News

Switchgrass Lessens Soil Nitrate Loss Into Waterways

By planting switchgrass and using certain agronomic practices, farmers can significantly reduce the amount of nitrogen and nitrates that leach into the soil, according to Iowa State University research.

Posted in: GDM, News, News, Biomass, Energy, Renewable Energy, Green Design & Manufacturing, Remediation Technologies
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With the prevalence of e-readers, will e-books eventually replace printed books?

This week's Question of the Week concerns the battle between digital volumes and their printed counterparts. From Amazon's Kindle and Apple's iPad to Sony's e-Reader and Barnes & Noble's Nook, digital reading is obviously here to stay. This is especially true when you take into account how Amazon recently reported that for the first time, e-book sales have overtaken hardcover sales. And, because of their own plummeting sales, mega-retailer Barnes & Noble is currently looking for a buyer to purchase the bookstore chain.

What do you think? With the prevalence of e-readers, will e-books eventually replace printed books? Yes or no?

Posted in: Question of the Week
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Is WikiLeaks a threat to national security?

This week's question concerns the recent story about the nearly 92,000 classified U.S. Military documents leaked by the Web site WikiLeaks.org. The organization's Web site claims, "We believe that transparency in government activities leads to reduced corruption, better government, and stronger democracies"; however, critics of the site maintain that it jeopardizes military operations and endangers the privacy rights of others.

What do you think? Is WikiLeaks a threat to national security? Yes or no?

Posted in: Question of the Week
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Making Hydrogen From Waste Vegetable Oil

Researchers at the University of Leeds have found an energy-efficient way to make hydrogen out of used vegetable oils discarded by restaurants and other establishments. The process generates some of the energy needed to make the hydrogen gas itself and is also essentially carbon-neutral.

Posted in: GDM, News, News, Alternative Fuels, Energy, Energy Efficiency, Green Design & Manufacturing, Greenhouse Gases
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Metal Alloy Increases Cooling Efficiency, Reduces CO2 Emissions

Researchers at the University of Maryland are developing a new "thermally elastic" metal alloy for use in advanced refrigeration and air conditioning systems. The technology promises far greater efficiency and reductions in greenhouse gas emissions.

Posted in: GDM, News, News, Energy, Energy Efficiency, Green Design & Manufacturing, Greenhouse Gases
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Should brain scans be admissible as legal evidence?

This week's question concerns brain scans and the legal system. In 2008 a judge in India convicted a woman of murdering her fiancee based partly on brain scan evidence that gauged her ability to remember details of the crime. And in the US, fMRI scans have already found their way into courtrooms and more attempts are on the horizon. In response, two psychologists and a law expert from Stanford University conducted a study to determine how much information about memories can be seen in brain activity. Using fMRI to scan the brains of healthy adults, the researchers were able to measure how strong their subjects' sense of a specific memory was; but they could not tell for sure whether the memories themselves were based on a recollection of an actual experience.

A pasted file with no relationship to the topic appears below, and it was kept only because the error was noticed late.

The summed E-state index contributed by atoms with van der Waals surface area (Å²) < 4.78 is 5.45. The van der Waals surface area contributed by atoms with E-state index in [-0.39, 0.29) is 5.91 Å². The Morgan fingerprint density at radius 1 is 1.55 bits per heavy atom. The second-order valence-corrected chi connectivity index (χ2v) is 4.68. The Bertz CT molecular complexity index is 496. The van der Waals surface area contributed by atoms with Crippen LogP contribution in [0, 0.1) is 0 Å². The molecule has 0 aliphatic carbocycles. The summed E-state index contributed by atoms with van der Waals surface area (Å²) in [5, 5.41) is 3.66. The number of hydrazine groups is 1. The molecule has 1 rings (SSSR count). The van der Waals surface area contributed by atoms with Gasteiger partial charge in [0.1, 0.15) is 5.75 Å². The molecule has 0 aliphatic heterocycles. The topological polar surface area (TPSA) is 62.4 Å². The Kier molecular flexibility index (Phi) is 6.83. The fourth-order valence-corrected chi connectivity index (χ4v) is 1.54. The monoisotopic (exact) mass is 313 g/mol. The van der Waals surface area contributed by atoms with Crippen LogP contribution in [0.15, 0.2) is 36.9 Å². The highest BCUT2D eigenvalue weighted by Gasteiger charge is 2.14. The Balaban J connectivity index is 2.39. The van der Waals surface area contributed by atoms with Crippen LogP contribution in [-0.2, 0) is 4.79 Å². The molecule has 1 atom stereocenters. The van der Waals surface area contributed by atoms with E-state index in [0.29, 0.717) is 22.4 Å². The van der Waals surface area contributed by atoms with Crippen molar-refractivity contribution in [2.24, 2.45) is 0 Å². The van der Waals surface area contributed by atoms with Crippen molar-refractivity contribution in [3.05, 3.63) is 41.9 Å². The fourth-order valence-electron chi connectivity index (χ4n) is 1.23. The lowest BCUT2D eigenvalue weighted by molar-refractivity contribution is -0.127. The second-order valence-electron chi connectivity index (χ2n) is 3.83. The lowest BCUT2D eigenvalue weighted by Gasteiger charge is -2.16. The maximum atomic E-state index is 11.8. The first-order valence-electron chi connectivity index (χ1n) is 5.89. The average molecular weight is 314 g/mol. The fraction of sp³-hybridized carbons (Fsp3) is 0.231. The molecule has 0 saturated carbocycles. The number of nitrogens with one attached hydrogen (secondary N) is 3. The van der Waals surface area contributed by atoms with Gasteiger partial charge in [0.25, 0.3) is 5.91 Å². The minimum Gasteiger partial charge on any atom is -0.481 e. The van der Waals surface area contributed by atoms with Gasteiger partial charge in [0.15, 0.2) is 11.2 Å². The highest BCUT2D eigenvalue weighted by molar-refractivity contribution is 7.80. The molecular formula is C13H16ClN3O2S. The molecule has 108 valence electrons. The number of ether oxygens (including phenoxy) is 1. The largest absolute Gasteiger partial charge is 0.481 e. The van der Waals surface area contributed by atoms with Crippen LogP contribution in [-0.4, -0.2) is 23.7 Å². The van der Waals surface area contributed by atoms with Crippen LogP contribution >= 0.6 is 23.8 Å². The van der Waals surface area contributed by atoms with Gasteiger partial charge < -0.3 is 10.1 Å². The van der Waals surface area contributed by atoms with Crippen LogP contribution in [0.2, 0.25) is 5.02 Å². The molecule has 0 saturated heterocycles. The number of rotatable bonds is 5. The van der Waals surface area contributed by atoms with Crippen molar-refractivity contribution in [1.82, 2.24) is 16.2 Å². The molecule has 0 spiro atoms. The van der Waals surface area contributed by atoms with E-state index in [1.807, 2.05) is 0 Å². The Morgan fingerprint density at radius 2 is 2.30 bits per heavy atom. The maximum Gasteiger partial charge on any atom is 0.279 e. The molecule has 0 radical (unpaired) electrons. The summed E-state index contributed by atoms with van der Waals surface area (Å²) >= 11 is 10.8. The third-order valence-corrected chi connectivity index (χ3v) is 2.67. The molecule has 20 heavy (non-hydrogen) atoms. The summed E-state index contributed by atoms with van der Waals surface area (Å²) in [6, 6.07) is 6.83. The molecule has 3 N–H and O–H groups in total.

What do you think? Should brain scans be admissible as legal evidence?

Posted in: Question of the Week
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Introducing the First Solar & Wind e-zine

The latest e-zine from Green Design & Manufacturing is here! The premiere issue of Solar and Wind Power features articles, tech briefs, application stories, and more regarding alternative energy solutions.

Posted in: GDM, News, Energy, Energy Efficiency, Energy Storage, Renewable Energy, Solar Power, Wind Power
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Was the discovery of Russian spies still operating in the US surprising?

This week's question concerns the recent discovery of Russian spies still operating in the US. In June, authorities uncovered a Russian spy ring of 10 individuals operating in New York and Cambridge. Last week, the US and Russian governments completed a "spy swap" in Vienna.

What do you think? Was the discovery of Russian spies still operating in the US surprising?

Posted in: Question of the Week
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Bio-Based Process for Producing Fuel Additive

A new bio-based method for producing a much-used fuel additive and industrial chemical, which is currently made from petroleum products, has been developed by an Iowa State University researcher.

Posted in: GDM, News, News, Alternative Fuels, Biomass, Energy, Green Design & Manufacturing, Transportation
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Molecules Found in Blue Jean Dyes May Lead to Better Solar Cells

Cornell University researchers have discovered a simple process – employing molecules typically used in blue jean and ink dyes – for building an organic framework that could lead to economical, flexible, and versatile solar cells.

Posted in: GDM, News, News, Energy, Energy Efficiency, Renewable Energy, Solar Power
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